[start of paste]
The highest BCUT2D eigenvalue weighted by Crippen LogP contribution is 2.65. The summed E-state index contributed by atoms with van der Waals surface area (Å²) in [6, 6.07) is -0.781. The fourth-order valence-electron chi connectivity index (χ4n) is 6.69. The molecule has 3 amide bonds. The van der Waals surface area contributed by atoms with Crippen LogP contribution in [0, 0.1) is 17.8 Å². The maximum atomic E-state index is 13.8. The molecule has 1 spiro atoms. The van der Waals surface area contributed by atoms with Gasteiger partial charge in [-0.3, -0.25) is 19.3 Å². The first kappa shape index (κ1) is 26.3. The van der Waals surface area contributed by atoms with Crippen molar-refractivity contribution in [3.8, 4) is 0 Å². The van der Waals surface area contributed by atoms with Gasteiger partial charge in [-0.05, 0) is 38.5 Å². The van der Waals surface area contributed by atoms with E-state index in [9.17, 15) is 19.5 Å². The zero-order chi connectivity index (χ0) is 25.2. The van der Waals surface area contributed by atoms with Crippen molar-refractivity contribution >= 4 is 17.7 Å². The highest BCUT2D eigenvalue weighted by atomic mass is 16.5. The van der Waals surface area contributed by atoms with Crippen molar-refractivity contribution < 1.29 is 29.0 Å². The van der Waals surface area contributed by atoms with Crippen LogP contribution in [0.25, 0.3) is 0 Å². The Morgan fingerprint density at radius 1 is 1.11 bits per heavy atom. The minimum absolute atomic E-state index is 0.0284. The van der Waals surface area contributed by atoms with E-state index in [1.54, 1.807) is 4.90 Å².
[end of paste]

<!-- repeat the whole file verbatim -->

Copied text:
The highest BCUT2D eigenvalue weighted by Crippen LogP contribution is 2.65. The summed E-state index contributed by atoms with van der Waals surface area (Å²) in [6, 6.07) is -0.781. The fourth-order valence-electron chi connectivity index (χ4n) is 6.69. The molecule has 3 amide bonds. The van der Waals surface area contributed by atoms with Crippen LogP contribution in [0, 0.1) is 17.8 Å². The maximum atomic E-state index is 13.8. The molecule has 1 spiro atoms. The van der Waals surface area contributed by atoms with Gasteiger partial charge in [-0.3, -0.25) is 19.3 Å². The first kappa shape index (κ1) is 26.3. The van der Waals surface area contributed by atoms with Crippen molar-refractivity contribution in [3.8, 4) is 0 Å². The van der Waals surface area contributed by atoms with Gasteiger partial charge in [-0.05, 0) is 38.5 Å². The van der Waals surface area contributed by atoms with E-state index in [9.17, 15) is 19.5 Å². The zero-order chi connectivity index (χ0) is 25.2. The van der Waals surface area contributed by atoms with Crippen molar-refractivity contribution >= 4 is 17.7 Å². The highest BCUT2D eigenvalue weighted by atomic mass is 16.5. The van der Waals surface area contributed by atoms with Crippen molar-refractivity contribution < 1.29 is 29.0 Å². The van der Waals surface area contributed by atoms with Crippen LogP contribution in [0.25, 0.3) is 0 Å². The Morgan fingerprint density at radius 1 is 1.11 bits per heavy atom. The minimum absolute atomic E-state index is 0.0284. The van der Waals surface area contributed by atoms with E-state index in [1.54, 1.807) is 4.90 Å².